Following the CRTC speech with the CRTC Chair and her staff remaining in the room, came a no-holds-barred panel discussion on The Regulatory Role In A Complex and Modernized World, moderated by former CRTC Commissioner Rita Cugini with panelists Susan Wheeler, VP Rogers Sports & Media, Doug Bingley, President Central Ontario Broadcasting, Jonathan Daniels, VP Regulatory Law, Bell Media and Steve Jones, President of Stingray Radio.

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Several panelists stated that Canadian radio is too regulated, particularly in the current tough economic times, and several suggested that when the Commission adds new regulations, they should remove others. Or use incentives for stations rather than hard and fast rules. Stingray’s Steve Jones came out strongly in favour of loosening restrictions on the number of stations companies could own. The CRTC Chair and her staff certainly have something to think about for the future.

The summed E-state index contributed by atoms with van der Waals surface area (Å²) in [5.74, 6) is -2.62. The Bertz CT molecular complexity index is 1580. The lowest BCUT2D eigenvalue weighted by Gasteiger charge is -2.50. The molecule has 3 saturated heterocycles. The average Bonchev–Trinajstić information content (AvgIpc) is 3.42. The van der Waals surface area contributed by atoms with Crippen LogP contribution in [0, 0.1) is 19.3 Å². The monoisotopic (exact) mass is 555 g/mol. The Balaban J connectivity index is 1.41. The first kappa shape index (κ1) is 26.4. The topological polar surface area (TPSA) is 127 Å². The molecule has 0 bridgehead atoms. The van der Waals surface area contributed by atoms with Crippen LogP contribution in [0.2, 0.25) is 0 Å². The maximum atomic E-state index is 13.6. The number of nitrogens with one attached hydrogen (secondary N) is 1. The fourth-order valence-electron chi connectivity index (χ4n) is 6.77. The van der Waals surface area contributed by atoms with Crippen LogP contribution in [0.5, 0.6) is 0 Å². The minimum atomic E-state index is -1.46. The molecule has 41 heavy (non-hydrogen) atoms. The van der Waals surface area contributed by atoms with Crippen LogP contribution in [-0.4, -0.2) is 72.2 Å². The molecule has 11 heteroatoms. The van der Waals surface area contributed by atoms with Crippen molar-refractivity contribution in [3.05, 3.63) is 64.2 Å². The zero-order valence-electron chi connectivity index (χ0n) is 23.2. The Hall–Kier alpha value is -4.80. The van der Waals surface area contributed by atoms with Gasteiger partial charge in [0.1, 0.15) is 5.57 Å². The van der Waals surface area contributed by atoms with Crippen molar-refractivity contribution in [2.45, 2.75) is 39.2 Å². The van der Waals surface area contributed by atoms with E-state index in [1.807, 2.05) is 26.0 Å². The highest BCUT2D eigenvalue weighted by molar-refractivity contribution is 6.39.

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Jeff Jarrett Recalls How Taylor Swift Was ‘Like a Big Sister’ to His Daughters After His Wife Died
Music News

Jeff Jarrett Recalls How Taylor Swift Was ‘Like a Big Sister’ to His Daughters After His Wife Died

One of the WWE Hall of Famer's daughters starred in the singer's "Mine" music video in 2010.

If singing didn’t pan out, Taylor Swift could’ve made her name in babysitting. In a recent interview with WREGNews Channel 3, pro wrestler Jeff Jarrett revealed that the 34-year-old pop star used to watch his three daughters when she was a teenager — something that was extra meaningful as his wife Jill Gregory had just passed away.

“She’s a friend of the family,” Jarrett told the organization. “Very good to my family during a very dark period in our family. My wife got sick and she passed away, but Taylor was like a big sister and came over and took the girls, baking cookies and just kinda hung out at the house.”